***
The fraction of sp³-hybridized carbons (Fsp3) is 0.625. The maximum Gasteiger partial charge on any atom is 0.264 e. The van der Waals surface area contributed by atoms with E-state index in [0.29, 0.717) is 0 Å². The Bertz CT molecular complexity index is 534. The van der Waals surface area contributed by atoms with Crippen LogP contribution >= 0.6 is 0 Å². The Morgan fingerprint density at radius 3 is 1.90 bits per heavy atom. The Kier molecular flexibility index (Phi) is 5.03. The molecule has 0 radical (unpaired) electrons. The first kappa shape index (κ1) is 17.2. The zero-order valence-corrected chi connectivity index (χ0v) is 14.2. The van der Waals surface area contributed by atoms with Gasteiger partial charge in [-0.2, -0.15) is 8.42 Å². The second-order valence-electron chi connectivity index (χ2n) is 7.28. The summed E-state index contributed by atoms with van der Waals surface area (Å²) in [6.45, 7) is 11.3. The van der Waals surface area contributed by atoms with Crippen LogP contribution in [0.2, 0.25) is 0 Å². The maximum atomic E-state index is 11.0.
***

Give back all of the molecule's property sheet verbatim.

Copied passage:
The fraction of sp³-hybridized carbons (Fsp3) is 0.625. The maximum Gasteiger partial charge on any atom is 0.264 e. The van der Waals surface area contributed by atoms with E-state index in [0.29, 0.717) is 0 Å². The Bertz CT molecular complexity index is 534. The van der Waals surface area contributed by atoms with Crippen LogP contribution >= 0.6 is 0 Å². The Morgan fingerprint density at radius 3 is 1.90 bits per heavy atom. The Kier molecular flexibility index (Phi) is 5.03. The molecule has 0 radical (unpaired) electrons. The first kappa shape index (κ1) is 17.2. The zero-order valence-corrected chi connectivity index (χ0v) is 14.2. The van der Waals surface area contributed by atoms with Gasteiger partial charge in [-0.2, -0.15) is 8.42 Å². The second-order valence-electron chi connectivity index (χ2n) is 7.28. The summed E-state index contributed by atoms with van der Waals surface area (Å²) in [6.45, 7) is 11.3. The van der Waals surface area contributed by atoms with Crippen LogP contribution in [0.2, 0.25) is 0 Å². The maximum atomic E-state index is 11.0.